In the last decade, the world experienced its share of mass tragedies which were either caused by terrorist attacks or by unforeseen natural events. I would expect that everyone can remember where they were when the twin towers of the WorldTrade Center collapsed September 11, 2001; or the feeling of incredulity when we heard about the disappearance of Malaysia Airlines flight MH370; or more recently, the earthquake in Nepal.
How do you prove death when there is no body?
When a loved one disappears, the person is not automatically presumed dead. A family member or an individual affected by an order which declares a person is dead (Declaration of Death) must apply to the court to have the missing person declared dead. A court will only make the declaration under two circumstances: the person has been missing for seven years, or they disappeared in circumstances of peril.
The Declarations of Death Act, 2002 provides that an individual may be declared dead by the court if he or she is missing for at least seven years and has not been heard from during those seven years by family members or any other interested party. Before making the declaration of death, the court has to receive evidence that family members or interested parties made reasonable inquiries to find the missing person during the seven-year period; that the family members or interested parties have no reason to believe the missing person is alive; and there is sufficient evidence to find that the missing person is dead. The onus is on the family members or the interested parties to prove that efforts have been made to find the missing person.
For several reasons, the court puts an emphasis on the level of search that has been done during the seven-year period before the presumption of death is triggered. We can all recall missing person stories where family members thought a loved one was missing, only to discover several decades later that their loved one was living under a different name in a different city. In those circumstances, the Ontario Superior Court retains the jurisdiction under the Act to revoke or amend any declaration of death it makes.
Before making a declaration of death, the court is attentive to a number of colliding interests. First, the court has to consider the interests of the missing person who has disappeared. There is a possibility a person disappeared of his or her own volition, and has chosen not to be found by family members. Second, the court has to consider the right of third parties against the missing person’s rights. Lastly, the court has to consider the general interest of society, which may require that property does not remain abandoned without someone representing it and without an owner. The courts are very reticence to make a declaration of death as the consequences of declaring a person dead are very severe. A person declared dead loses all rights to their own property. Therefore, even though a person has been missing for at least seven years, the court will rigorously examine the “reasonable inquiries” that were made to find the missing person to prevent any misuse under the Act.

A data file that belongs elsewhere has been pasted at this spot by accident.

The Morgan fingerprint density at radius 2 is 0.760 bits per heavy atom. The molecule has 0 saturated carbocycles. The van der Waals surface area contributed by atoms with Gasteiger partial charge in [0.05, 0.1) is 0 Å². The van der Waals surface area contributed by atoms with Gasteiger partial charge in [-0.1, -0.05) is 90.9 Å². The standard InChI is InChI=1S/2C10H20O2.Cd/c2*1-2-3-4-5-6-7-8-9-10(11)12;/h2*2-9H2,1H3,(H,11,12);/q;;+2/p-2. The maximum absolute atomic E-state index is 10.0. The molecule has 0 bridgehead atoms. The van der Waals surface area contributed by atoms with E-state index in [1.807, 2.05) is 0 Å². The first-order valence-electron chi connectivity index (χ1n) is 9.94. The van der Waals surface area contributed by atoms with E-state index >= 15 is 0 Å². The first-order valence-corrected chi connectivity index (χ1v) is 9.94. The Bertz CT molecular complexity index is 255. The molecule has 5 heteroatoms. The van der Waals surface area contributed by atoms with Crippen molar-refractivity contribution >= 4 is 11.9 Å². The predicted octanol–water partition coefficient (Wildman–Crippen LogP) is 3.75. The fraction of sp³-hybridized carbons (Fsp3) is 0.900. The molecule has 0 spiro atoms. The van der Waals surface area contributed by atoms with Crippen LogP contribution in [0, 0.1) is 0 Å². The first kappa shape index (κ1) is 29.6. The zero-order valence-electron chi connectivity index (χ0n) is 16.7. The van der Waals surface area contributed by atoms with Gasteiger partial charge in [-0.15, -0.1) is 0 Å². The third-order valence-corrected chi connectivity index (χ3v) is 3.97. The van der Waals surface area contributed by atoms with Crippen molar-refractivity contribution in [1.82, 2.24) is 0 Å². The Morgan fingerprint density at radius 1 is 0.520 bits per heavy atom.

Circumstances of peril
After the events of 9/11 and the numerous deaths and bodies that were never found, the Ontario Declarations of Death Act was amended in 2002 to add another presumption of death in circumstances where an individual has been missing for less than the required sever-year period. Subsection 2(4) of the Act provides that a person may be declared dead if the court is satisfied that:
- the individual has disappeared in circumstances of peril;
- the family member or interested party has not heard of or from the missing person since the disappearance;
- the family member or interested party’s knowledge, after making reasonable inquiries, no other person has heard of or from the missing person since the disappearance
- the family member or interested party has no reason to believe the missing person is alive; and;
- there is sufficient evidence to find that the individual is dead.
Since 2002, the courts have been tasked with applying section 2(4) of the Act to determine and give meaning to the words “circumstances of peril.” The courts have concluded that a person is at peril due to certain threshold factors external to the person. While different types of external events will be identified by the courts, it seems obvious that the earthquake in Nepal, the disappearance of the Malaysia airlines flight, and 9/11, would constitute the kinds of events that would trigger section 2(4) of the Act.
How to administer an estate
If you are unable to prove a seven-year absence, while a person remains missing, there is jurisdiction under the Absentees Act to obtain a court order to declare the missing person to be an absentee.An absentee is defined to be a person who, having had his or her usual place of residence or domicile in Ontario has disappeared; whose whereabouts is unknown; and there is no knowledge as to whether he or she is alive or dead. Once a missing person has been declared an absentee, then the court may make an order for the custody, care and management of the property of the absentee. A committee may be appointed to administer the estate of the absentee and discharge his or her obligations. This will allow the surviving family members to put that person’s affairs in order and repay his or her debts until a declaration of death can be made.
If you have a missing family member, you can still obtain help to administer the missing person’s estate to ensure all financial obligations are met until a declaration of death can or should be made.Talk to a Wills and estates lawyer to determine how best to navigate the courts to obtain the authority needed to take these necessary steps.
Marcia Green is an associate lawyer with the Ottawa law firm of Nelligan O’Brien Payne LLP (www.nelligan.ca) and is a member of the Wills and Estates Practice Group.
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